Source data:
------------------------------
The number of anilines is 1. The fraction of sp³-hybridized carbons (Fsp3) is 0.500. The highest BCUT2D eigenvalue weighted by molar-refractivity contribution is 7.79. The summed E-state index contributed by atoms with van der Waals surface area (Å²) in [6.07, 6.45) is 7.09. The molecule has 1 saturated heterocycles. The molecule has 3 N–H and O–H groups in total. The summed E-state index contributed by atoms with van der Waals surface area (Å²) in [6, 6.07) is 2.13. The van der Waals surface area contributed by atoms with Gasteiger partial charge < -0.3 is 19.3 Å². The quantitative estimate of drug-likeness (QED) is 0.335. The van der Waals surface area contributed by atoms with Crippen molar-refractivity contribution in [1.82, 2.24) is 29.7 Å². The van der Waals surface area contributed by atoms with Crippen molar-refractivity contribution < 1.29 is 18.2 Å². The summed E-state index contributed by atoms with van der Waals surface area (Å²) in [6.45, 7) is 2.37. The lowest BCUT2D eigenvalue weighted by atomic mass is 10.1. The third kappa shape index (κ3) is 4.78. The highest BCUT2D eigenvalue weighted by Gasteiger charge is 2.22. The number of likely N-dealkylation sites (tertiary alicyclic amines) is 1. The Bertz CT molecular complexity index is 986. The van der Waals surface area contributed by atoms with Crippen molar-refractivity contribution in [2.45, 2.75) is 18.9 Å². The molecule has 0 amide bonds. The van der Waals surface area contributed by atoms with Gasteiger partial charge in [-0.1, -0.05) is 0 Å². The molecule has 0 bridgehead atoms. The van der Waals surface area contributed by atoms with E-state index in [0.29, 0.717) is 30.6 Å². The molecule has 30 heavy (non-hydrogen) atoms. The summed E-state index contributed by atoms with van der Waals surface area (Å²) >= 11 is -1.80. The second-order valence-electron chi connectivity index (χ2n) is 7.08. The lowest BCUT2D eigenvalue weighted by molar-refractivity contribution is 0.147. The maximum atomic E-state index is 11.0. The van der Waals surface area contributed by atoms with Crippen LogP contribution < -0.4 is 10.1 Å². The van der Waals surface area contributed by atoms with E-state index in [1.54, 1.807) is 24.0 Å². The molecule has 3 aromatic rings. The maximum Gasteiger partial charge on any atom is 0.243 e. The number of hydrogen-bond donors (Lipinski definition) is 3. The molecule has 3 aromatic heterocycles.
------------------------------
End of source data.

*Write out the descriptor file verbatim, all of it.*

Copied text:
The number of anilines is 1. The fraction of sp³-hybridized carbons (Fsp3) is 0.500. The highest BCUT2D eigenvalue weighted by molar-refractivity contribution is 7.79. The summed E-state index contributed by atoms with van der Waals surface area (Å²) in [6.07, 6.45) is 7.09. The molecule has 1 saturated heterocycles. The molecule has 3 N–H and O–H groups in total. The summed E-state index contributed by atoms with van der Waals surface area (Å²) in [6, 6.07) is 2.13. The van der Waals surface area contributed by atoms with Gasteiger partial charge < -0.3 is 19.3 Å². The quantitative estimate of drug-likeness (QED) is 0.335. The van der Waals surface area contributed by atoms with Crippen molar-refractivity contribution in [1.82, 2.24) is 29.7 Å². The van der Waals surface area contributed by atoms with Crippen molar-refractivity contribution < 1.29 is 18.2 Å². The summed E-state index contributed by atoms with van der Waals surface area (Å²) in [6.45, 7) is 2.37. The lowest BCUT2D eigenvalue weighted by atomic mass is 10.1. The third kappa shape index (κ3) is 4.78. The highest BCUT2D eigenvalue weighted by Gasteiger charge is 2.22. The number of likely N-dealkylation sites (tertiary alicyclic amines) is 1. The Bertz CT molecular complexity index is 986. The van der Waals surface area contributed by atoms with Crippen molar-refractivity contribution in [2.45, 2.75) is 18.9 Å². The molecule has 0 amide bonds. The van der Waals surface area contributed by atoms with Gasteiger partial charge in [-0.1, -0.05) is 0 Å². The molecule has 0 bridgehead atoms. The van der Waals surface area contributed by atoms with E-state index in [0.29, 0.717) is 30.6 Å². The molecule has 30 heavy (non-hydrogen) atoms. The summed E-state index contributed by atoms with van der Waals surface area (Å²) >= 11 is -1.80. The second-order valence-electron chi connectivity index (χ2n) is 7.08. The lowest BCUT2D eigenvalue weighted by molar-refractivity contribution is 0.147. The maximum atomic E-state index is 11.0. The van der Waals surface area contributed by atoms with Crippen LogP contribution < -0.4 is 10.1 Å². The van der Waals surface area contributed by atoms with E-state index in [1.54, 1.807) is 24.0 Å². The molecule has 3 aromatic rings. The maximum Gasteiger partial charge on any atom is 0.243 e. The number of hydrogen-bond donors (Lipinski definition) is 3. The molecule has 3 aromatic heterocycles.